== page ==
The pad of your thumb should be on the back of the neck, flat, and pointed towards the ceiling. It may move around slightly from chord to chord, but that's your best default position.

DON'T use any of the following thumb positions:
  • Thumb popped up over the top of the fretboard - Later we'll use that when bending strings, but not now. Having your thumb popped up over the top means you're using the little muscles at the base of your fingers to press with instead of the giant muscle attached to your thumb. You're working too hard! If someone watching you play from the front can see your thumb, it's probably to high.
  • Thumb pointing towards the headstock - This sort of move, where your whole thumb is laid out lengthwise along the neck, inhibits the movement of your fingers drastically. Keep it pointed towards the ceiling to open up your stretch and mobility.
  • Thumb bent at the first knuckle - Bending at the knuckle changes the angle of your palm and fingers in ways that make things more difficult. Make sure to keep you thumb straight.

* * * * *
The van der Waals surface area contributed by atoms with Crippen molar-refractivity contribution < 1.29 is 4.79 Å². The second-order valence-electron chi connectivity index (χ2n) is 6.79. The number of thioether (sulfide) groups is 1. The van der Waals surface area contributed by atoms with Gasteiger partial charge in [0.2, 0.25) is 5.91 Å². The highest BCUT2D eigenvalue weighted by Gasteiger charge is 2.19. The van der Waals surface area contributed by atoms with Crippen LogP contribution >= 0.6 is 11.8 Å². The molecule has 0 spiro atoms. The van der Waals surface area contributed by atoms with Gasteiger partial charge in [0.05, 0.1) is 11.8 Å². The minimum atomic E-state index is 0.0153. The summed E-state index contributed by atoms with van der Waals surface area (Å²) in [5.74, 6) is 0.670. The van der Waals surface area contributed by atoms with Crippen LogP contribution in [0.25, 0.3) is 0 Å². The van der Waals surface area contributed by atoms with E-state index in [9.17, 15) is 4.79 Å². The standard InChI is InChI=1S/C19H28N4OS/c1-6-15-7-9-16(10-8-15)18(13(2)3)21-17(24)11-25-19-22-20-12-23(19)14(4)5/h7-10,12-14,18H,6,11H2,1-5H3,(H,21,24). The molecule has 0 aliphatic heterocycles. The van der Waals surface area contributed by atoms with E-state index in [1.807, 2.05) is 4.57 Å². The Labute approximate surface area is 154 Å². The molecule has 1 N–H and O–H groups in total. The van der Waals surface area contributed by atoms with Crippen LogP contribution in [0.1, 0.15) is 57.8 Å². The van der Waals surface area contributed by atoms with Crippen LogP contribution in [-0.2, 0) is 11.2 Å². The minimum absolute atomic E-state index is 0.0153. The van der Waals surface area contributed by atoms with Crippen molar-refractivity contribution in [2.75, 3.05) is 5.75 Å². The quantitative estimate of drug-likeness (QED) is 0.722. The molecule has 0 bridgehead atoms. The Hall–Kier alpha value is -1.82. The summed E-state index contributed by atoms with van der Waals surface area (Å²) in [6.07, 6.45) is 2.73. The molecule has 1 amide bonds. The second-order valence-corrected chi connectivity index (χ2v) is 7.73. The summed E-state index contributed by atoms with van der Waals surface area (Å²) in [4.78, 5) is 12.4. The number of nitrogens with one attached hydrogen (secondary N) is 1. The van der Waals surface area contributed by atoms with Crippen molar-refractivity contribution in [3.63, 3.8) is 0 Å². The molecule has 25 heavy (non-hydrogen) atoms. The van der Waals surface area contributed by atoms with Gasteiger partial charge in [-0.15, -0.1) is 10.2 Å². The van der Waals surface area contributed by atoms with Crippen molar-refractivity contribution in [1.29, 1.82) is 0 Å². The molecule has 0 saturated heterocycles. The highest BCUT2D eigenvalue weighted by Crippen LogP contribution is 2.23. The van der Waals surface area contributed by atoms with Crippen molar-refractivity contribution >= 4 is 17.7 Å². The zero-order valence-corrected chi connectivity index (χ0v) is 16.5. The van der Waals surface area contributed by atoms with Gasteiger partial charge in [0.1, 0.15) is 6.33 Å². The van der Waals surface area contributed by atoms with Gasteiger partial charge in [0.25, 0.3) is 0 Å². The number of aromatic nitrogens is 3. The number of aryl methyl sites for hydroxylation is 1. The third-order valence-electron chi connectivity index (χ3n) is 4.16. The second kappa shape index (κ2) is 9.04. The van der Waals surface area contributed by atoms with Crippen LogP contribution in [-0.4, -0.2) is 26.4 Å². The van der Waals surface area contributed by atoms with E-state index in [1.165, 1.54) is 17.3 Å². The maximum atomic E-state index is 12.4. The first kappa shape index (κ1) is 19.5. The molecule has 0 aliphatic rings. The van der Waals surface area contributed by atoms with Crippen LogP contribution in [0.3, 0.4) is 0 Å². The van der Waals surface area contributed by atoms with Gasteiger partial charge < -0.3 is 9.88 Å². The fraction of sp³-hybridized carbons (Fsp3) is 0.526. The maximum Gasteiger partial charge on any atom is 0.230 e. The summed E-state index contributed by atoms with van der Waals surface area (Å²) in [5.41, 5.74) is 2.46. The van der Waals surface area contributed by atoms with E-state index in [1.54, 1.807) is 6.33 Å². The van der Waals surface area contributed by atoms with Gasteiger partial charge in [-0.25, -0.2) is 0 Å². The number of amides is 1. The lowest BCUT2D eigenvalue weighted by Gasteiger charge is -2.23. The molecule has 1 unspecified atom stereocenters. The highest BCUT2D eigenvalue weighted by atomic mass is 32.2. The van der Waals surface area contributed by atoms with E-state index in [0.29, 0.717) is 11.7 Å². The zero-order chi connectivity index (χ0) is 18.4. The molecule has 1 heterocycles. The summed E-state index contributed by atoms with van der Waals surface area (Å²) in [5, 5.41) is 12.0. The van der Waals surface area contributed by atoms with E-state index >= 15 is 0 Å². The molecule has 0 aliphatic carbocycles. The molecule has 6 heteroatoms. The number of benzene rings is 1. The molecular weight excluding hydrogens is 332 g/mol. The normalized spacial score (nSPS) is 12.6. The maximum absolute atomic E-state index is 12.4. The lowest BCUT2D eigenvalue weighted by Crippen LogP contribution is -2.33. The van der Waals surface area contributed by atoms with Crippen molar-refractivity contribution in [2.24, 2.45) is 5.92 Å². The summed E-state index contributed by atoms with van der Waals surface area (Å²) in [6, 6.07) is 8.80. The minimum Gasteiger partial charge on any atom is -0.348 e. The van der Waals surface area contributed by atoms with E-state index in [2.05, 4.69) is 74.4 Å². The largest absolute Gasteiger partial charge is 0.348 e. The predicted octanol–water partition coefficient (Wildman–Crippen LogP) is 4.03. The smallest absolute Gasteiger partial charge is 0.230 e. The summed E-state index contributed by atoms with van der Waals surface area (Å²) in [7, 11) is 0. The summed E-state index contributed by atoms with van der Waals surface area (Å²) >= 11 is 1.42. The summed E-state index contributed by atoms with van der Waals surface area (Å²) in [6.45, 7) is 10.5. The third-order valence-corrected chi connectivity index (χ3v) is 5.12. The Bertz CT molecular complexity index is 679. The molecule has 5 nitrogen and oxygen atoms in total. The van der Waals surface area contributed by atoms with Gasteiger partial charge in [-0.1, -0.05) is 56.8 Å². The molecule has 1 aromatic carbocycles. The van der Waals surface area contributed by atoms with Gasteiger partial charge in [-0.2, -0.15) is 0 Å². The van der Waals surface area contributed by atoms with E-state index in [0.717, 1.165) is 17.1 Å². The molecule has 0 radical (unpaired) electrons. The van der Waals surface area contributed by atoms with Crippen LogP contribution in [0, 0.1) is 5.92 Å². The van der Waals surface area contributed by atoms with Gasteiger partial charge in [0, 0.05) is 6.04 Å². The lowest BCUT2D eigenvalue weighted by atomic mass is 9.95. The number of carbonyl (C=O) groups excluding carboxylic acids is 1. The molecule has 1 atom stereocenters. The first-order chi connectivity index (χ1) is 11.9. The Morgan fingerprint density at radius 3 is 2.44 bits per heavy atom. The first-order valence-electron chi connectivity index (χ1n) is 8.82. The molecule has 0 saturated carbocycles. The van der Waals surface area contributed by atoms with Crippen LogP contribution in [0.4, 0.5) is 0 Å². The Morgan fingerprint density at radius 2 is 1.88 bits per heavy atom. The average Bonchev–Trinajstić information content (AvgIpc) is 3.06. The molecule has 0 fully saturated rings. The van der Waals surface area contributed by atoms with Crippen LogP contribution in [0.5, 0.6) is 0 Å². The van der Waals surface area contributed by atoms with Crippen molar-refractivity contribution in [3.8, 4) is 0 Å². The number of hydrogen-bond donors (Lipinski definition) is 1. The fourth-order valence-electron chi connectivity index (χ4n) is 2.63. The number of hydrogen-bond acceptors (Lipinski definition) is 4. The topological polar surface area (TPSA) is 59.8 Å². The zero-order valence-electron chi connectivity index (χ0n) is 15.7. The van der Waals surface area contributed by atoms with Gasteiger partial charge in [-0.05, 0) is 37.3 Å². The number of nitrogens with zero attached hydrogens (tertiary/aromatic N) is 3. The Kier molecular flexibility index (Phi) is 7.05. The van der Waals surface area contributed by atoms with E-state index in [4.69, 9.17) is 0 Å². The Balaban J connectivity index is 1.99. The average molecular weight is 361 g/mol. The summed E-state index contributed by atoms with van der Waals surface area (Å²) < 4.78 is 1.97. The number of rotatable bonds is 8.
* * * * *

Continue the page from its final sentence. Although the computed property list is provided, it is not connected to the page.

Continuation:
5. Use the tips of your fingers, not the pads.

You want to use the smallest and hardest part of your finger to press the strings. That's the tip (where you'll be developing a lovely set of calluses) rather than the squishy pad of your finger.

Related to this idea is making sure that your fingers are arched like a hook. You don't want straight, flat fingers. Put a little curl in them and stay up on the tips of your fingers. You should be able to slip a pencil under the arch of your fingers if you're doing it correctly.

6. Check each string of the chord to make sure it's clean.

While holding down the whole chord, pick each individual note to make sure it's clean. When you find a muffled one adjust the finger on that string (or the one next door if it's rubbing) just enough to get the string clean.